That’s what you’d be led to believe if you paid attention to the radio shows and newspapers this week. Sports journalists who are qualified in creating a narrative and perpetuating it instead of analyzing football have spread the notion that the Colts provided a blueprint for the rest of the league for stopping the Broncos offense. The coaches film shows a different perspective, however.
Before we dive into the film, let’s look at the numbers from the game. To put things in perspective, the number-2 scoring offense in the league this season is averaging 30.4 points per game. The Broncos scored 33 points against the Colts (it might have been 40 if Ronnie Hillman didn’t fumble at the goal line in the 4th quarter). For the record, the Tom-Brady-led Patriots haven’t scored 33 points once this season. Additionally, the Eagles rack up 425.3 yards per game, ranking them third in the NFL. The Broncos finished with 429 total yards on Sunday night. Yeah, that’s some blueprint.
However, it would be ignorant to suggest that the Colts didn’t create some problems for Denver’s offense. So how exactly did they do this? They followed some of the suggestions we provided just a couple of weeks ago.
First, the Colts got pressure on Peyton Manning. Not overwhelming pressure, but enough to prevent him from operating as smoothly as he has all season. Aside from the 4 sacks, the Colts forced Manning to get rid of the ball early. This is a bit of a paradox, because what makes Manning so good is his ability to read a defense quickly and get rid of the ball even quicker. Yet there is a difference between Manning getting rid of the ball quickly on his own terms, and forcing him to get rid of the ball. Collapsing the pocket and getting immediate pressure prevents him from going through all his progressions, leaving him throwing the ball to the best option at the time instead of to the perfect read.
Second, the Colts mixed up coverage. They didn’t disguise a ton, but they weren’t predictable. They played a lot of 2-man coverage (that’s man coverage underneath with 2 safeties over the top). This allowed them to jam Denver’s receivers knowing they had help behind them, which disrupted routes, threw off the timing of the offense and gave Indy’s fast pass rush an extra split second to get to Manning. The Colts didn’t quite shut down the Broncos receivers, but they created enough of a problem to slow down this well-oiled machine.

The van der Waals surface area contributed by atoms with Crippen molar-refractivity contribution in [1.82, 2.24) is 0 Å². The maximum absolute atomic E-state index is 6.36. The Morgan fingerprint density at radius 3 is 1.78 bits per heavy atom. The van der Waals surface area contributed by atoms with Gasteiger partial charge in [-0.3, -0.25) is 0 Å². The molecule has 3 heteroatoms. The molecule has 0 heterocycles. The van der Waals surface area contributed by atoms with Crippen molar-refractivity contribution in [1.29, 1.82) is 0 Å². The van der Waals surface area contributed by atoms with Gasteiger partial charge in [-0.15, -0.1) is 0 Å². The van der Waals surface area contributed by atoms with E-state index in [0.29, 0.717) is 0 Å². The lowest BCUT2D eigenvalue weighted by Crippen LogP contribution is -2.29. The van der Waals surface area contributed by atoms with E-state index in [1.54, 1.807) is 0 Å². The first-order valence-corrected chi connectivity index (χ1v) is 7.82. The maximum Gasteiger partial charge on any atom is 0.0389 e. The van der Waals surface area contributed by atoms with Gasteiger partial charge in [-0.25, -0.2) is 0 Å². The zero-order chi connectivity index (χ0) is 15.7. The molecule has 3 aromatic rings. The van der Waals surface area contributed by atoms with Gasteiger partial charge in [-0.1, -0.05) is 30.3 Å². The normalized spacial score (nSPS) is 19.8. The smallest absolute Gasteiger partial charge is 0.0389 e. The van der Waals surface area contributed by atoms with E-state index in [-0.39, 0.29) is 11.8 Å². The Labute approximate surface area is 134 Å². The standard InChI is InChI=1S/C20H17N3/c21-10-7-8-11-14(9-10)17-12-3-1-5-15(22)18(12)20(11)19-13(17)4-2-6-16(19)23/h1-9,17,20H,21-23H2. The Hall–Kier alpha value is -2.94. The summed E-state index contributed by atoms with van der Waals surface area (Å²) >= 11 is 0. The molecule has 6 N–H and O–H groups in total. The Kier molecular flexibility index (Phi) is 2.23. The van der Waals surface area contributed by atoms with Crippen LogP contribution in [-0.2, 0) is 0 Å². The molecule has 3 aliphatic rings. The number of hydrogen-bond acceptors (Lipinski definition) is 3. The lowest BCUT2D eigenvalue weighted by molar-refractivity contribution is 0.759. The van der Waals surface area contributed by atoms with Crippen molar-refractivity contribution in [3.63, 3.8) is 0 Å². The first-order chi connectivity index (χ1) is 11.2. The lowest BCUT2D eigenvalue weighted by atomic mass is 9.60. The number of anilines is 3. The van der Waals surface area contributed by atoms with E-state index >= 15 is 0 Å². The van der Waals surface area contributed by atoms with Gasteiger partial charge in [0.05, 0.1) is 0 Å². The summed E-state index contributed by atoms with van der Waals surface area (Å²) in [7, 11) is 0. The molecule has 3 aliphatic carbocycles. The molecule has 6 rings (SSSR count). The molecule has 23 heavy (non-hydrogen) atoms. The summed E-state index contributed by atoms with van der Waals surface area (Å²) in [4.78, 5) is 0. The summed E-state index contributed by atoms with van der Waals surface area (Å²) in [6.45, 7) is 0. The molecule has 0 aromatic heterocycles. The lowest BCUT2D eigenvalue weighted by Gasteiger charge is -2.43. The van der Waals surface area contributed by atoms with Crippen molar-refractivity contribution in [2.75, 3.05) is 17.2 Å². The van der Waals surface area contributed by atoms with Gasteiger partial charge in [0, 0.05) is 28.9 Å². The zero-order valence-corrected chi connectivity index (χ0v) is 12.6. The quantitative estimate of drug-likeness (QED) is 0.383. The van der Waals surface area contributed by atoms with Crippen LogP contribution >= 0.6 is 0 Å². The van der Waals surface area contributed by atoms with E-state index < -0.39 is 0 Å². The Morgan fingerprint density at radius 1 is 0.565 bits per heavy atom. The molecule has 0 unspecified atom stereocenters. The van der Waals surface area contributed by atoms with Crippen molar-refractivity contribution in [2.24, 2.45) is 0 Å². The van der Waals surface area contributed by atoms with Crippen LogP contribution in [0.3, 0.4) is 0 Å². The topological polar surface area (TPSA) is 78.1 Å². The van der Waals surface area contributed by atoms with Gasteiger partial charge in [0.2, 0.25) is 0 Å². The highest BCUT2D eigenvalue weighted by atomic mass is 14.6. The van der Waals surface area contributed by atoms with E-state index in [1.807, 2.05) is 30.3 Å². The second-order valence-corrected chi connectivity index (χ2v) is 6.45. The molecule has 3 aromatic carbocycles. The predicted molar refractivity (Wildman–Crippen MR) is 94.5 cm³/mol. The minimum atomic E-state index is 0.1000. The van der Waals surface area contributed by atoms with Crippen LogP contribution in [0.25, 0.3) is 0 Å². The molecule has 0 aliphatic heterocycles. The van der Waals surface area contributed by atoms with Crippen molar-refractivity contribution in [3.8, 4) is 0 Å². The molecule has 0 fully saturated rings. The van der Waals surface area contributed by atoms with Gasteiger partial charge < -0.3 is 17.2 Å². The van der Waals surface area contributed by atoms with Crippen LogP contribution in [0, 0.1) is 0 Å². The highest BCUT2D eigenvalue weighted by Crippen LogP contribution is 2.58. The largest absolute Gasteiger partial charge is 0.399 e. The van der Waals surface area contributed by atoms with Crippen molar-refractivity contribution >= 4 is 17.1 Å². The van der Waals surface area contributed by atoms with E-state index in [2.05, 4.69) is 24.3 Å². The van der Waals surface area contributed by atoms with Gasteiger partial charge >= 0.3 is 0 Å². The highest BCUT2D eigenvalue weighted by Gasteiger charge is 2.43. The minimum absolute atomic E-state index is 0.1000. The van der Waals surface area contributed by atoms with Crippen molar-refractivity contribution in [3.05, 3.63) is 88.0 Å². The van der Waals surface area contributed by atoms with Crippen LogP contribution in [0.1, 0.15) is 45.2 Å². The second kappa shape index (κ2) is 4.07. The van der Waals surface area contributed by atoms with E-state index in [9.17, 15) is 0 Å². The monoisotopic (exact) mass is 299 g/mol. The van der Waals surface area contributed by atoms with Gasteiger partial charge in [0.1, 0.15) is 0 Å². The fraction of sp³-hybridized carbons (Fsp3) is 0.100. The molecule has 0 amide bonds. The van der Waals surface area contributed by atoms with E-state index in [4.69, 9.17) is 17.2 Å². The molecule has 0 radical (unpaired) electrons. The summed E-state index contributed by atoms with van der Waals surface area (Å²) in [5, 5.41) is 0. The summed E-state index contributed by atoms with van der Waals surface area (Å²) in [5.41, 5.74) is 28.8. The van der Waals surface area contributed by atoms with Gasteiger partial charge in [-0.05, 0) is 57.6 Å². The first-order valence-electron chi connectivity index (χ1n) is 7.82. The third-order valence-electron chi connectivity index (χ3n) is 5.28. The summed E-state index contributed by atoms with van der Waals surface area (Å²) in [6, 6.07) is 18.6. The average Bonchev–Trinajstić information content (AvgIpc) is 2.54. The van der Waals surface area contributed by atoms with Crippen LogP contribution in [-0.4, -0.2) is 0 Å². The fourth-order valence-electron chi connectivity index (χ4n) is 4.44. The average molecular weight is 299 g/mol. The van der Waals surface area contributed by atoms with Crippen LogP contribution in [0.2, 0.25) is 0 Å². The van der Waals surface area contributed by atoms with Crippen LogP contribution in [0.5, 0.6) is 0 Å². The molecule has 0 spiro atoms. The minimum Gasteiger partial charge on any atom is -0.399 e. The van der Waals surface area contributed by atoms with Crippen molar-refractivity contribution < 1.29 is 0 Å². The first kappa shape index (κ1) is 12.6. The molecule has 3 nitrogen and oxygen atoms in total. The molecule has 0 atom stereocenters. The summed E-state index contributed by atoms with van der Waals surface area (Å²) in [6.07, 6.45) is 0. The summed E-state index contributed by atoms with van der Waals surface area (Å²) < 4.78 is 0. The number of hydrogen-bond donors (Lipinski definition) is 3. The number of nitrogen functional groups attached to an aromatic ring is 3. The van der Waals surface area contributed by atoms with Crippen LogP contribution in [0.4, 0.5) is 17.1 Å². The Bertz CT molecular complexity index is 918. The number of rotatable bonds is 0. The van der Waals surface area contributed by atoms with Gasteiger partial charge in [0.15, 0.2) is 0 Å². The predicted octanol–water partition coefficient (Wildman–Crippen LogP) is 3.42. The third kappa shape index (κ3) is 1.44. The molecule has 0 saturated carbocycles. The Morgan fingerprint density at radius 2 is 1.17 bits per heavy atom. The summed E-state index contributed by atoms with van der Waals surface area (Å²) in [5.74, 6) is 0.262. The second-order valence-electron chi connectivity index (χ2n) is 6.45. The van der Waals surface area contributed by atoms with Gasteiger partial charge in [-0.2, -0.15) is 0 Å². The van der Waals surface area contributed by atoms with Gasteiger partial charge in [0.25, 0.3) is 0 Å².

Third, the Colts stole possessions by creating turnovers: an INT, a strip on special teams, a strip at the goal line, and a sack-fumble resulting in a safety.
Fourth, the Colts scored 39 points. As we said a few weeks ago, it isn’t about shutting down the Broncos offense as much as it is about limiting their points just enough so as to allow your offense to outscore them.
The most important thing to remember about football is that it’s a game of matchups. This is the most glaring reason that the Colts strategy for attacking the Broncos offense isn’t a blueprint. It only “worked” because of THEIR personnel. Most other teams can’t play the same way.
The Colts are a very fast defense. This allows them to track the ball quickly in coverage, break up more passes and limit yards-after-catch. They can also stick with Denver’s athletic receivers just a bit better than other teams can. Most other defenses couldn’t successfully play as much man coverage as the Colts did.
Furthermore, Indy’s speed allows them to get to the quarterback quicker. Their d-line stunts aren’t slow developing, and they can win one-on-one matchups right away, again disrupting the smoothness of the Denver offense.